The Young “Messiah”: Christians delight in really bad fanfiction


Screen Shot 2016-02-29 at 10.32.59 AMGet ready for another collection of unbiblical dialog and drama that NEVER HAPPENED. The Young Messiah is the movie that will be releasing March 11 in theaters across the nation (Just in time for Resurrection Sunday!), but the world premiere happened in January at the Billion Soul Network’s NAR-based Synergize 2016 conference.”

“Young Messiah is the “greatest story never told,” says film exec Chris Columbus, (Home Alone, two Harry Potter films, and Mrs. Doubtfire). He recently told Kathie Lee and Hoda that The Young Messiah is based on the novel Christ the Lord: Out of Egypt by on-again-off-again Catholic Anne Rice, which imagines Jesus at around age 7. He said it was biblical, because he had a team of theologians looking over his shoulder, and they all agreed that this was an accurate film.

Who are these theologians? Only one is named:

Dr. Ted Baehr, chairman of the Christian Film, & Television Commission, which publishes MOVIEGUIDE®, served as a theological and film making consultant for THE YOUNG MESSIAH, and has declared the film to be “orthodox:”

“There have been many movies about Jesus since the 1890s,” he noted. “Only one has been word for word. All the others create story elements not found in the Bible. So, THE JESUS FILM, which has been seen by a billion people, is 70 percent the Gospel of Luke. The rest was added to make the movie dramatic. . . . I had long conversations with the filmmaker, John Heyman, about how to dramatize the Gospel while keeping the orthodox, biblical theology of the New testament. Even if a movie is word for word, like THE GOSPEL OF JOHN, the casting, the set direction, the locations, etc., are all products of the filmmaker’s imagination.”  Source

Dr. Baehr, how can a film based entirely on the idea of Jesus at age 7 and an Ann Rice novel be “Orthodox?” Besides Baehr, a long list of partners who got a sneak peek in order to offer a positive review of the film include Word of Faith Hillsong pastorix Christine Caine, Bishop Doug Beacham of the NAR-Promoting International Pentecostal Holiness Church, and several Catholic organizations and churches.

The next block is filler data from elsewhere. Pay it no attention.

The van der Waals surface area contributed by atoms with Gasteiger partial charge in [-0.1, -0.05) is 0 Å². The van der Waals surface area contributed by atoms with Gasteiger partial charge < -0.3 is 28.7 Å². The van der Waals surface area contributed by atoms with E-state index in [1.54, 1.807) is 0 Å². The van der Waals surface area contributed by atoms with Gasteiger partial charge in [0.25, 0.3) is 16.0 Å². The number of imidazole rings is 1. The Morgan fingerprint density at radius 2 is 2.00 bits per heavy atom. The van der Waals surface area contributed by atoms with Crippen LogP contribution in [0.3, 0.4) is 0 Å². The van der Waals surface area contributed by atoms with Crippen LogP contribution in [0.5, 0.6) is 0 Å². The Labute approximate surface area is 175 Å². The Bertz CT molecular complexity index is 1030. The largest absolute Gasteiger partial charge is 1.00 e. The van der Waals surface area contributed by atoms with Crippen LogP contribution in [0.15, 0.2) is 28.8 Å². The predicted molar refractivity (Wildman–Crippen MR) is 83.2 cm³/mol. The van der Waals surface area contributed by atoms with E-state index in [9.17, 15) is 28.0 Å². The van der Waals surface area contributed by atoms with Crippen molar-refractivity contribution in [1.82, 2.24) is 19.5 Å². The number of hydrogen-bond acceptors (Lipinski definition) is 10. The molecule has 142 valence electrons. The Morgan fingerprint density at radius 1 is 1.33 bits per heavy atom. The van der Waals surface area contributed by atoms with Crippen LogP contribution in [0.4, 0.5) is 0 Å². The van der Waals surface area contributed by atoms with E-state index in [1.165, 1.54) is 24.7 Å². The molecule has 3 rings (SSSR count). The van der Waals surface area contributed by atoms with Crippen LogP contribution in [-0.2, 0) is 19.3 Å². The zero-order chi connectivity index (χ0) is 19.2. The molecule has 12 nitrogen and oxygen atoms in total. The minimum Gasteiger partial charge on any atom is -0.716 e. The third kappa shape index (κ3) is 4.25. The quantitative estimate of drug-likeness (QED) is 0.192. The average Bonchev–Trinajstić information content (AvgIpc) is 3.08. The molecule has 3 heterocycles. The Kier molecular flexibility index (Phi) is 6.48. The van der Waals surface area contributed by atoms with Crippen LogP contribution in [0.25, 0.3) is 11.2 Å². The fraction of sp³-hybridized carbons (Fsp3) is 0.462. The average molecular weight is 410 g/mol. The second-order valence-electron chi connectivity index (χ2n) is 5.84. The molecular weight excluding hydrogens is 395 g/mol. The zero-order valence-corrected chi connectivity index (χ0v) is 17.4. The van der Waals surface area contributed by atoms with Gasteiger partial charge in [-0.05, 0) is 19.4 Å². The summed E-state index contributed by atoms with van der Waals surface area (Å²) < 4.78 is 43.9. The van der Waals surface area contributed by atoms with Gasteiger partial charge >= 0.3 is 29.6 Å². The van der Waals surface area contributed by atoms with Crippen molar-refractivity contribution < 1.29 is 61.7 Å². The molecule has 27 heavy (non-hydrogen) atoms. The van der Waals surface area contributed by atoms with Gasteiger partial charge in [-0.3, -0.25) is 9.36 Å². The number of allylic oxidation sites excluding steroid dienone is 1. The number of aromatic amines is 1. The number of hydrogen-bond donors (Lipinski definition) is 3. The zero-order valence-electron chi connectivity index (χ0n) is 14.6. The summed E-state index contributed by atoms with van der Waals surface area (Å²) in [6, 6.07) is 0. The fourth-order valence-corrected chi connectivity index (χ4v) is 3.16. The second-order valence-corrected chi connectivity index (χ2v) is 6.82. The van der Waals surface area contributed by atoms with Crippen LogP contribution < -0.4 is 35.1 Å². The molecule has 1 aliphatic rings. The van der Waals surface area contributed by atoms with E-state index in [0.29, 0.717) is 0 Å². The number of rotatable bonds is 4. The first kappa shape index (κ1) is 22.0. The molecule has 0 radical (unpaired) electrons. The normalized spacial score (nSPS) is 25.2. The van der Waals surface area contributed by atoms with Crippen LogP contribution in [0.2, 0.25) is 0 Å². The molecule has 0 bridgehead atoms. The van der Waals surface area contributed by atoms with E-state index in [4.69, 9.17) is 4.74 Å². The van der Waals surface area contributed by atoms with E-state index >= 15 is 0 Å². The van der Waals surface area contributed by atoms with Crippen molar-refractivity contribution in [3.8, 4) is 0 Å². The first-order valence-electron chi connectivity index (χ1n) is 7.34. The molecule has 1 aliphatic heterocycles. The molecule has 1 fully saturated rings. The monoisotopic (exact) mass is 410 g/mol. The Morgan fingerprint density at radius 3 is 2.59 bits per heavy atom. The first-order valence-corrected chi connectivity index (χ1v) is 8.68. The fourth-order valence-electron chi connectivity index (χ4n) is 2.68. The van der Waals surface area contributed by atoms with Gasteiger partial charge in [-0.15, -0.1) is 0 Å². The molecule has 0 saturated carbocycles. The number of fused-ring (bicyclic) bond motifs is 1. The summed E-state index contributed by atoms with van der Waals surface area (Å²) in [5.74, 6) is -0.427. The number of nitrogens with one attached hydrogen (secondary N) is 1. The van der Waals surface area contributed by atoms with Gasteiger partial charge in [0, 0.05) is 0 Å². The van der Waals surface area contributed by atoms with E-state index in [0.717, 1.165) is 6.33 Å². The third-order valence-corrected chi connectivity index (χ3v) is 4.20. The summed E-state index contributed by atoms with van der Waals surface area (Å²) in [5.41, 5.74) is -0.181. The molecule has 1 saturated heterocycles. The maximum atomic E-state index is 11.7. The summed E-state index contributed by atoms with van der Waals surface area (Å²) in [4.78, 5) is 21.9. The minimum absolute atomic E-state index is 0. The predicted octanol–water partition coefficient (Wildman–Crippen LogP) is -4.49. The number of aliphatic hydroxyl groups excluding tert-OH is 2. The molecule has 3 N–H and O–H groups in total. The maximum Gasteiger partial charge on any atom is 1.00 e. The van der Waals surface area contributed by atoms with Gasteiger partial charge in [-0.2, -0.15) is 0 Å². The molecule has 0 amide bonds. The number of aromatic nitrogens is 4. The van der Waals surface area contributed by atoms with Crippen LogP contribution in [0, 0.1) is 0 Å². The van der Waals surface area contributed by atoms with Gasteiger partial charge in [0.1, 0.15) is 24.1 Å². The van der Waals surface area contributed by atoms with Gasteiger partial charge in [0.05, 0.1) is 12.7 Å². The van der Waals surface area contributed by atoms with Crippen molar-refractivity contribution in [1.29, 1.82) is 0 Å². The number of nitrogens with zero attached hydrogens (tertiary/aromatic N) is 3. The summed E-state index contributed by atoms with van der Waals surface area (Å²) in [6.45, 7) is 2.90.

So we’ve got Word of Faithers, NAR promoters and Catholics all agreeing that this is an orthodox film true to a story that was never told? Ah well, Sean Bean is in it, so never mind all that biblical accuracy stuff:

I can hear it now: “But we love movies about Jesus! It’s just for fun!” Or, “But my unsaved friend will see it and come to Jesus.”  Really?  Which one?

The problem with fiction films that are said to be “some truth” based on something that isn’t even in the breathed-out Word of God is that you can’t mix light with darkness. Truth plus error still equals terror, and movie goers aren’t going to be able to unsee the imagery and the untruth about our Lord that this fantasy portrays. And when you involve unorthodox partners in your orthodox film, the result is not orthodox.

From The Young Messiah"'s Instagram promotional images

From The Young Messiah”‘s Instagram promotional images

Director Cyrus Nowrasteh explains to the National Catholic Register that he and his wife wrote the script, and had consultants of differing faiths:

Question:  “Your story does include some elements that reflect a Catholic perspective, such as Jesus’ brethren and sisters (just one of each here, James and Salome) being depicted as Jesus’ cousins.

Nowrasteh:  “Right, they’re cousins, and the idea is that they have sort of been adopted into the family. In those days, one of the historians was telling me, the extended family was sort of this very strong unit that stayed together — first cousins, second cousins, even more distant cousins. They all referred to one another as brother and sister in those times. I guess this could be considered a cop-out, but we felt like we could play it both ways.

You can’t play it both ways. It’s truth based on God’s Word and doctrine, or it’s not. In this case, the Young Messiah is not.

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13 Responses to The Young “Messiah”: Christians delight in really bad fanfiction

  1. Turth March 5, 2016 at 7:23 pm #

    Hair of wool, eyes of fire…..

  2. rob March 7, 2016 at 12:24 pm #

    Quick, name a movie that depicts the life of Jesus that is 100% accurate to the Bible. I will save you time, there is not one. The good thing about these movies is that if they can help just one person be saved then there is benefit to them being on the screen. Unfortunately, it takes someone who is wanting the world to be saved rather than someone who relishes in their own “salvation” as making them better than someone else to see it.

    • William Avitt March 11, 2016 at 11:54 pm #

      “The good thing about these movies is that if they can help just one person be saved then there is benefit to them being on the screen” Generally movies like these really only appeal to an already Christian audience. They aren’t designed to win souls, and if they are they’re designed badly.

    • Brian August 30, 2020 at 6:01 pm #